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A Second Chance at Life

Finding value where you'd least expect it

There’s something very satisfying about giving new life to something that’s old. Restoring a car or repurposing something for your home is not only the green way to go, it’s also rewarding. But the rewards of a second chance aren’t just for classic coupes tattered furniture.

See also: Basketball mentor keeps kids off the streets.

The nonprofit organization Second Chance is in the business of deconstructing and recycling old homes. Practically everything found in house, from doors and windows to toilets and sinks, is salvaged and given a new home. “Things that some people don’t find perfect…we find to be the charm of the piece,” says Second Chance president Mark Foster.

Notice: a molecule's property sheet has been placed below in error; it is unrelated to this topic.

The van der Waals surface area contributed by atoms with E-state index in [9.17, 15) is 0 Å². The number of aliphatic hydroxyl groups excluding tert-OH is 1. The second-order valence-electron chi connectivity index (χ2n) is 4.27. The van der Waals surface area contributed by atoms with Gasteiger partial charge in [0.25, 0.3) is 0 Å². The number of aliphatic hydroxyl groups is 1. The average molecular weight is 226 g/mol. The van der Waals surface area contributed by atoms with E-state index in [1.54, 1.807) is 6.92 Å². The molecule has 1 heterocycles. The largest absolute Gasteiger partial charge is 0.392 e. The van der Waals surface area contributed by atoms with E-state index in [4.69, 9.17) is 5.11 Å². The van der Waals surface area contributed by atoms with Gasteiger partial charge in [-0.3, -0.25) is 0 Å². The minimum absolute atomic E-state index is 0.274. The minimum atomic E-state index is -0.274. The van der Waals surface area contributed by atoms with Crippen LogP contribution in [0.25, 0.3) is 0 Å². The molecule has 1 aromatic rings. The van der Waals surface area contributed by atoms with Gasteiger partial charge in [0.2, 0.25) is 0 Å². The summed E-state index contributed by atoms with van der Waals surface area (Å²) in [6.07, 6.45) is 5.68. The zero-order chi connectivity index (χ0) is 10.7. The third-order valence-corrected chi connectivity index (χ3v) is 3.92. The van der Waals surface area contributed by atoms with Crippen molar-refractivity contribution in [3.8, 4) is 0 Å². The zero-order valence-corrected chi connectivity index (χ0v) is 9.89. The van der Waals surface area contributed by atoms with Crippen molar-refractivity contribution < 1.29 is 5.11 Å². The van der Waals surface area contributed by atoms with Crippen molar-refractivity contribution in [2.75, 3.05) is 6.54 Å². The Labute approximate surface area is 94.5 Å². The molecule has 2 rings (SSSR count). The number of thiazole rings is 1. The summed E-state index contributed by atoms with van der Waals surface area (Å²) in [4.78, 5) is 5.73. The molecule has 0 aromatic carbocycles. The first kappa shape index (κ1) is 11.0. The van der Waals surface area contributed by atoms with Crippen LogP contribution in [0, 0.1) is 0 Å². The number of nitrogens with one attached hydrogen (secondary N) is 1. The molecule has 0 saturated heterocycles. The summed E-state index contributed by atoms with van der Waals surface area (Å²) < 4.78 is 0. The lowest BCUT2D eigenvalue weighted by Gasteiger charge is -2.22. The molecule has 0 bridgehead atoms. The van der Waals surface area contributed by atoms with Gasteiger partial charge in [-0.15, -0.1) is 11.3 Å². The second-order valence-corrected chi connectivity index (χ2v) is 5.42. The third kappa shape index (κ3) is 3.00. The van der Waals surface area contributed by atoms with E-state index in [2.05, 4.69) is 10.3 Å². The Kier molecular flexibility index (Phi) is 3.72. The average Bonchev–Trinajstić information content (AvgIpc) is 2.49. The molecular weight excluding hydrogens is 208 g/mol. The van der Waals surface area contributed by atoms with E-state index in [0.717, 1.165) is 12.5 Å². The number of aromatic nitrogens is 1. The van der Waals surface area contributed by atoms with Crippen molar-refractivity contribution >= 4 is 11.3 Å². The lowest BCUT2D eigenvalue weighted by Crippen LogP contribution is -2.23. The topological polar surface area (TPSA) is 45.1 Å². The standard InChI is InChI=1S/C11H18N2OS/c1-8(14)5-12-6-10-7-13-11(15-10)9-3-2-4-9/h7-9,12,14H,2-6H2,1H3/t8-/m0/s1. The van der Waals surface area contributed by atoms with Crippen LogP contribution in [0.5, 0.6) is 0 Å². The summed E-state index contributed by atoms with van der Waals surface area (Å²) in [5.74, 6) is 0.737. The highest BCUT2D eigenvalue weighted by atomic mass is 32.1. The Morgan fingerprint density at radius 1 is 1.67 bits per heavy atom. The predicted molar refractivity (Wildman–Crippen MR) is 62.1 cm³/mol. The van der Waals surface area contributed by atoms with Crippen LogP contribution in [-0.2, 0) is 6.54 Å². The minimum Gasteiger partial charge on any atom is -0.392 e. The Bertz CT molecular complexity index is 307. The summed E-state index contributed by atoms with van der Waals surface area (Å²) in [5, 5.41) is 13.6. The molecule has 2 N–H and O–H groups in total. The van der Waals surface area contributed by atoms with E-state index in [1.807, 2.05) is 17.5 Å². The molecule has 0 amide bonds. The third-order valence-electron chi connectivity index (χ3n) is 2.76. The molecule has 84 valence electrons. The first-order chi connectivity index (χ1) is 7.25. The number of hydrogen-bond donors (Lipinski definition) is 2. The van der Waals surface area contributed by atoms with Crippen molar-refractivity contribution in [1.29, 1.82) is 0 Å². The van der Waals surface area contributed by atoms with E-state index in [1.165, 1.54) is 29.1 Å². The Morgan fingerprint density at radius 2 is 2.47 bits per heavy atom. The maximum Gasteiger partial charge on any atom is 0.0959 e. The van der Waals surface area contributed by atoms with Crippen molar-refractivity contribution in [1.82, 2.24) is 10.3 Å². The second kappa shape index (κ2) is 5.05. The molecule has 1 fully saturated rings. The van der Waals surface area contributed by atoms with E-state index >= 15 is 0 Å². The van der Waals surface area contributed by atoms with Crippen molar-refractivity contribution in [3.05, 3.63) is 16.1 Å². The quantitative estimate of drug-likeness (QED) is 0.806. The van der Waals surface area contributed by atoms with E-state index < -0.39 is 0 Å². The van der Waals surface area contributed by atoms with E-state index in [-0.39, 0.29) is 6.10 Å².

But in addition to recognizing the value of old building materials, Second Chance also sees the value in people. That’s why it runs a mentoring program that teaches job training and life skills to formerly unemployed workers. “Not only have I become gainfully employed, it’s helped me to become a better member of society,” says one apprentice.

My Generation gets a first-hand look at those getting a second chance.

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